17, In 1866, Mr. Hornby left and the Rev. Edmund Rigg succeeded him as Station Superintendent. Mr. Rigg had been a master at Queens College, Taunton before he entered the ministry, and he took great interest in Central and taught in it. In 1867, Mr. Joseph Vallipuram was appointed Headmaster.
18. In 1870, the Rev. John Brown succeeded Mr. Rigg. When Mr. Brown visited Batticaloa in 1911, he recognized many of his former pupils and was glad to see them occupying high positions in various fields.
In 1871, Mr. Edward Helps, Inspector of Schools examined the School. His report was as follows: “The lower Standards gave a very fair performance in all heads. The fifth and Sixth Standards were unsatisfactory.”
19. On September 1871, the Education Committee met presided over by the Rev. John Kilner, Chairman of the North Ceylon District. The other present were: The Revs. J. Brown, S. Niles. Modliers Jeremiah Somanader, Ezekiel Somanader, W. Allegakoen and Messrs. J. Crowther, J. Allegakoen, J. Swaminader, C.J. Barbet and D. de Wolfe. It was resolved to raise 50 British Pounds for the support of an English Principal for the Batticaloa Boys’ English School. To enlist the sympathy of the public, a meeting was held with Mr. R. W. Morris, the Government Agent, in the chair. It was resolved, “To raise the Boys’ English School to such a state of efficiency as shall render it unnecessary to send children of the place to other parts of the Island to obtain a good acquaintance of the English Language.”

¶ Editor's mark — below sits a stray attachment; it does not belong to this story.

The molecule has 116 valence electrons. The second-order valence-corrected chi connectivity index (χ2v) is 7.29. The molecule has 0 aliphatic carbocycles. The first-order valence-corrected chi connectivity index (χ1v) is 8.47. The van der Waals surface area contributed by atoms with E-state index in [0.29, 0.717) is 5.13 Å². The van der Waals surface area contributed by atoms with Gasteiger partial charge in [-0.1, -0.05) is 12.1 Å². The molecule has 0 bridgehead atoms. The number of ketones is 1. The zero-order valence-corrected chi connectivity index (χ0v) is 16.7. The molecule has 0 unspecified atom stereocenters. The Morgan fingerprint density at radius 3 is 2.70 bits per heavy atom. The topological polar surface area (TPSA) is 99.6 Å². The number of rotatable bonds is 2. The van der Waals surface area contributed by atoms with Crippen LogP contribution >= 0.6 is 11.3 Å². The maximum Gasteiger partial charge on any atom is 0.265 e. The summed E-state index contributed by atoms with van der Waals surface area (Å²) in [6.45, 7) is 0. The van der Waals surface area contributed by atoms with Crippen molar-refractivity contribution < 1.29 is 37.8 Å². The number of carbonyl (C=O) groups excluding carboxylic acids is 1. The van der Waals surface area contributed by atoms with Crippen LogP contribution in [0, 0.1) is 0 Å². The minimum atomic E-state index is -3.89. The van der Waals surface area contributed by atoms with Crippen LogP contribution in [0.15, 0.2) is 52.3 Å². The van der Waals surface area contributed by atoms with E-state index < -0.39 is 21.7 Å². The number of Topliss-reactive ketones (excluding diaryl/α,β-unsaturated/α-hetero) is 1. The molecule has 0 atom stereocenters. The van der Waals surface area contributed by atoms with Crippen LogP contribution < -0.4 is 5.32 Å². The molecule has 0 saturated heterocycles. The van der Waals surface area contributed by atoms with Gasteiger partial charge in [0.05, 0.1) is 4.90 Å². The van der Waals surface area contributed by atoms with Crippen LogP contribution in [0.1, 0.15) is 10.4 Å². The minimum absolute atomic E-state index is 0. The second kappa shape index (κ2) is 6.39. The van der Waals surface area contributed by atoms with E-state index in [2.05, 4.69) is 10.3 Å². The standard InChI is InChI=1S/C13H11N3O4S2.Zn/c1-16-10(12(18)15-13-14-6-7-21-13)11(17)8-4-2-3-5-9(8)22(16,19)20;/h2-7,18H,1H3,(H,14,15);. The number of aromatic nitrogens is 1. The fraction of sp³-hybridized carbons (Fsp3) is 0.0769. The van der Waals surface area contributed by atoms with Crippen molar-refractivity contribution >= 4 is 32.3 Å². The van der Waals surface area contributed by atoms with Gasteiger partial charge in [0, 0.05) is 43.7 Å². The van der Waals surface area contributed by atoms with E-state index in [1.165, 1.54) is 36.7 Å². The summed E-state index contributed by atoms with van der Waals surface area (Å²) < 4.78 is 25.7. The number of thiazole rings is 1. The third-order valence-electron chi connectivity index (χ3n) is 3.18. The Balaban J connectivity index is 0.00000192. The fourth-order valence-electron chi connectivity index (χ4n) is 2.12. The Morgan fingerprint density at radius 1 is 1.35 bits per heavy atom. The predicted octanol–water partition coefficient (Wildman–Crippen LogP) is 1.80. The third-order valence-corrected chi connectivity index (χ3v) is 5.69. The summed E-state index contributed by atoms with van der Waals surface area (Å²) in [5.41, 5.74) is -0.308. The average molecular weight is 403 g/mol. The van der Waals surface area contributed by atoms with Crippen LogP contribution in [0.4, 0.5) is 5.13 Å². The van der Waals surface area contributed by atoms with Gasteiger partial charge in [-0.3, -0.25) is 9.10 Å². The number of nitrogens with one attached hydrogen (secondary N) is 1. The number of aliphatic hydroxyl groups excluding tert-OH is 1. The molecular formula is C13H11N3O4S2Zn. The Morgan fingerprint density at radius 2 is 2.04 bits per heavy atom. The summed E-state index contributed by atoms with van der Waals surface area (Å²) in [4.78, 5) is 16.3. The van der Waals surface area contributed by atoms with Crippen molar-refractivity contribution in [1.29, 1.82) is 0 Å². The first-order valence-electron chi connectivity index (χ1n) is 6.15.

On September 29th the Committee met again. It was announced that Rev. J. Otley Rhodes, who had been Principal of Jaffna Central College for some years had kindly consented to act as the Principal until a young missionary can be sent from England. There were 103 boys in the School at this time.